Ok, Ok. Maybe not the entire year but at least a semester - paid!
For some this may be very hard to connect to, but let's take a look at this from the perspective of a parent. You've spent the last 16-18 years of your life molding, guiding, correcting, disciplining, supporting, loving, yelling, etc. etc. etc., for the day you never imagined to arrive - the first day of your child's 12th grade year. For some reason, just like everything else very important in life, we tend to normalize this as if it has no physical, emotional, mental and even spiritual affect on the parents and really even on the family. Well, it does. It really, really, really does. PERIOD.
Let's face it, 12th grade year is a stressful year for all involved. It is a year of immense pressure, excitement, mixed emotions, doubts, transition and yep, stress! Your child is turning into an adult and you cannot stop it. And, no matter how prepared you think you are for this very phase, you can never really be prepared for the different emotions that kick in as you get closer to the big day. It is a non-stop year filled with many decisions. What school will they attend? Can I afford to pay for their school of choice? Are they attending school afterwards, if so what school? College or trade school? Career or work? Should they stay in a dorm or off campus? Are they staying home? Scholarship? Grant? Loan? Did you get the prom dress? Is everything set for graduation? Oh, and let me tell you, if they are a homeschool student, there are additional factors that go into that. Did I have them take the right path? What do they need to get into college? Will not having a high school diploma from a public, private or charter school affect them? Where and how will they attend graduation and prom? Are they even listening to me? My God, so many questions!
With all of these changes and the simple fact that this could very well be the last year that you really get to spend time with your child as a child, I think that it would be a good idea to explore what it would look like to offer employees a leave dedicated for this very specific time in their life. A High School Parent leave. Yep - there, I said it! It is so necessary. In the western world, for sure, we are so business first that we hardly take things like this into consideration let alone the mental and emotional health of those that work for us. What would a worker be like if they were granted such a time while being paid that allowed them to spend valuable time with their child and even a moment to recuperate from the experience? I think you would have gained yourself an employee who raves about such a company and, thus, has greater productivity and added value on their return. It's just a lot, you know, to raise a family, work and to transition a child into adulthood without, well, crying. It's like a breakup that you cannot stop from happening. And while your child is still your child, this whole thing is really just easier said than done and is a whole lot easier to explain to someone who currently has a 12th grader at home or has been through such a transition.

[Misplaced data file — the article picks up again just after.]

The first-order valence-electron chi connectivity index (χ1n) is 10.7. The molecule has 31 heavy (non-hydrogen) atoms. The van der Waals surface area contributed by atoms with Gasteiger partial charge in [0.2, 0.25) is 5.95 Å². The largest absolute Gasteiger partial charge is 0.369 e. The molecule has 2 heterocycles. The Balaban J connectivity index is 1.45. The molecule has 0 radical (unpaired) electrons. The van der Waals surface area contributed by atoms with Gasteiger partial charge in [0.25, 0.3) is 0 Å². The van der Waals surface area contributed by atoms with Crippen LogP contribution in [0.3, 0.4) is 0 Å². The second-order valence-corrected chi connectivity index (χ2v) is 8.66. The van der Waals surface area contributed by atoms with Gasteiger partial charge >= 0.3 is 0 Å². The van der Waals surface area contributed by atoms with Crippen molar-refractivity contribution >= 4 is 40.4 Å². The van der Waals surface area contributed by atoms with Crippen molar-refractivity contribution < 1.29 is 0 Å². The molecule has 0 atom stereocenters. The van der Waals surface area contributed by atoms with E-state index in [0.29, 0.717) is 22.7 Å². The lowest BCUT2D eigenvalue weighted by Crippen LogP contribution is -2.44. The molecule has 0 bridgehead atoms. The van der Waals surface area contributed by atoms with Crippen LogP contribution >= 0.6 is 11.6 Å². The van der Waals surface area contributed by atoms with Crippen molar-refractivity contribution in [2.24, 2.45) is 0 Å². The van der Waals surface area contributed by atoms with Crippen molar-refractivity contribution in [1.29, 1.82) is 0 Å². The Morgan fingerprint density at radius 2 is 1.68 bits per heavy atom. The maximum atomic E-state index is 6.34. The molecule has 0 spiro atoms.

Let us also mention how this emotional time is the discontinuation of routines with that particular child that you may have done everyday for at least the last decade. Mind you, these routines include all those things I mentioned in the first paragraph including taking them to their destinations and/or being a soccer mom/dad or some kind (or even many kinds) of mom/dad. Fill in the blank: ________________ mom/dad. And, while all of this is happening, it doesn't all really click right then and there or all at once. Your parenting shifts and you begin to realize how far you've come along your journey and how you've fulfilled your role, well or not so well, as a parent. And if you are a single parent or an empty nester to be, it's probably hitting you even harder. More importantly, if you didn't have it all together by now, there is a sense of urgency to get it done NOW. It is a moment in your life that comes fast and really, it is a moment that should be cherished and allowed to happen without the stress of work and meeting the accommodations of someone else other than, of course, that someone getting ready to make one of the biggest transitions that they will ever make in their lives.
While some may disagree with these sentiments, those of us who have been through or are going through this transition may definitely agree. Even those of us without children, but empathize, may feel what this transition may be like enough to connect with it and agree. So, maybe not the entire year but giving at least from after Christmas break and New Years until a few weeks after graduation, would be a very kind gesture from companies that you actually care about those who serve you. It may be a bit of a stretch but it's a stretch that would create an undeniable culture that many will seek to be a part of.
By Shawnnette Longley, M.Ed.
Published on May 5, 2022